# How do you evaluate the limit #(x^4-10)/(4x^3+x)# as x approaches #oo#?

So:

You can see that by separating the sum:

Evidently:

graph{(x^4-10)/(4x^3+x) [-10, 10, -5, 5]}

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To evaluate the limit of (x^4-10)/(4x^3+x) as x approaches infinity, we can use the concept of dominant terms. By dividing both the numerator and denominator by x^3, we get (x^4/x^3 - 10/x^3)/(4x^3/x^3 + x/x^3). Simplifying this expression, we have (x - 10/x^3)/(4 + 1/x^2). As x approaches infinity, the term 10/x^3 becomes negligible compared to x, and 1/x^2 becomes negligible compared to 4. Therefore, the limit simplifies to x/4. As x approaches infinity, the value of x/4 also approaches infinity. Hence, the limit of (x^4-10)/(4x^3+x) as x approaches infinity is infinity.

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When evaluating a one-sided limit, you need to be careful when a quantity is approaching zero since its sign is different depending on which way it is approaching zero from. Let us look at some examples.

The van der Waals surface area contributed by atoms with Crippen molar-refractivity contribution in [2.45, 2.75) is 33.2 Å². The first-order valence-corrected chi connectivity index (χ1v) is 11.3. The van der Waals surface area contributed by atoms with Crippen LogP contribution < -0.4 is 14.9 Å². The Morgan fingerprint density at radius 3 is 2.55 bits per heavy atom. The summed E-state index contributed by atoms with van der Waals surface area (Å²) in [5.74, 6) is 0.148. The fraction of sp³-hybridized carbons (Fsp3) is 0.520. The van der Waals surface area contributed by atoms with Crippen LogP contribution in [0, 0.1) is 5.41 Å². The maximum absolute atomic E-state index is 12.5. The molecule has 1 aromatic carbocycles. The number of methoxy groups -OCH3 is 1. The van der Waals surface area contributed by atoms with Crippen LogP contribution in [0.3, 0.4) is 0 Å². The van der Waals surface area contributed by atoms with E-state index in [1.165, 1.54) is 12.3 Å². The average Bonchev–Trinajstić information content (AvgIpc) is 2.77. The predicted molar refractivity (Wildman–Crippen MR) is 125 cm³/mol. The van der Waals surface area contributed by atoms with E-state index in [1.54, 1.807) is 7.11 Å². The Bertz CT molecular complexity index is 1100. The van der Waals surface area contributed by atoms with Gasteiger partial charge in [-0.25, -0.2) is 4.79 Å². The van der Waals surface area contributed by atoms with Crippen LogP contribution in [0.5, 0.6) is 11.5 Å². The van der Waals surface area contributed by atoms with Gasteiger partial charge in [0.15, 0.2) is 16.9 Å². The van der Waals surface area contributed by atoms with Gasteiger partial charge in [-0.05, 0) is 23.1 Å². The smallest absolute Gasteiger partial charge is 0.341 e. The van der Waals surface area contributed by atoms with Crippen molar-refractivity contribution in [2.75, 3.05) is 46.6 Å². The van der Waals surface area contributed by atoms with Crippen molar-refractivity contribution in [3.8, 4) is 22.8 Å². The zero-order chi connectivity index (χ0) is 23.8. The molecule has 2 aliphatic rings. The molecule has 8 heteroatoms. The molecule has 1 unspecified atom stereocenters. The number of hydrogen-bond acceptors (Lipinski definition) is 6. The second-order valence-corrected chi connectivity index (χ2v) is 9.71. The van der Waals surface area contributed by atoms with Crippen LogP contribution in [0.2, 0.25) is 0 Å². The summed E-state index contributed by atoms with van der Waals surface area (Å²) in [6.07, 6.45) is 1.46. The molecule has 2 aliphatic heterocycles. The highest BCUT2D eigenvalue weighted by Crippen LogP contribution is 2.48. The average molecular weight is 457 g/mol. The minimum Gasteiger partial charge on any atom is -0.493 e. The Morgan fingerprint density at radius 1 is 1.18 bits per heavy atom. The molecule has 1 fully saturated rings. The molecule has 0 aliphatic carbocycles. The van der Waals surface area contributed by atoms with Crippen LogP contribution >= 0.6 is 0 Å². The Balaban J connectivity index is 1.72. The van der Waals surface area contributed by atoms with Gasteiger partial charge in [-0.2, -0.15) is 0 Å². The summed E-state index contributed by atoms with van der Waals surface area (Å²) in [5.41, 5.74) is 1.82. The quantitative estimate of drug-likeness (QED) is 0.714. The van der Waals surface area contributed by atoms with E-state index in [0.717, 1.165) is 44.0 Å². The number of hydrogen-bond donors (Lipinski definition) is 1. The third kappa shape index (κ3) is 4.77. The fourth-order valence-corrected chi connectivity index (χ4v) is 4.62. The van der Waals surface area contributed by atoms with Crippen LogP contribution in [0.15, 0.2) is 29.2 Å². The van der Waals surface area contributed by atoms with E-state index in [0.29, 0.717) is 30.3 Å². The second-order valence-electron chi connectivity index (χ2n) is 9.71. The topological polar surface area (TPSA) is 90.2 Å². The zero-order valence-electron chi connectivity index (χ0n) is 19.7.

When evaluating a one-sided limit, you need to be careful when a quantity is approaching zero since its sign is different depending on which way it is approaching zero from. Let us look at some examples.

When evaluating a one-sided limit, you need to be careful when a quantity is approaching zero since its sign is different depending on which way it is approaching zero from. Let us look at some examples.

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- How do you use the formal definition of a limit to find #lim 4x -1# as x approaches 2?

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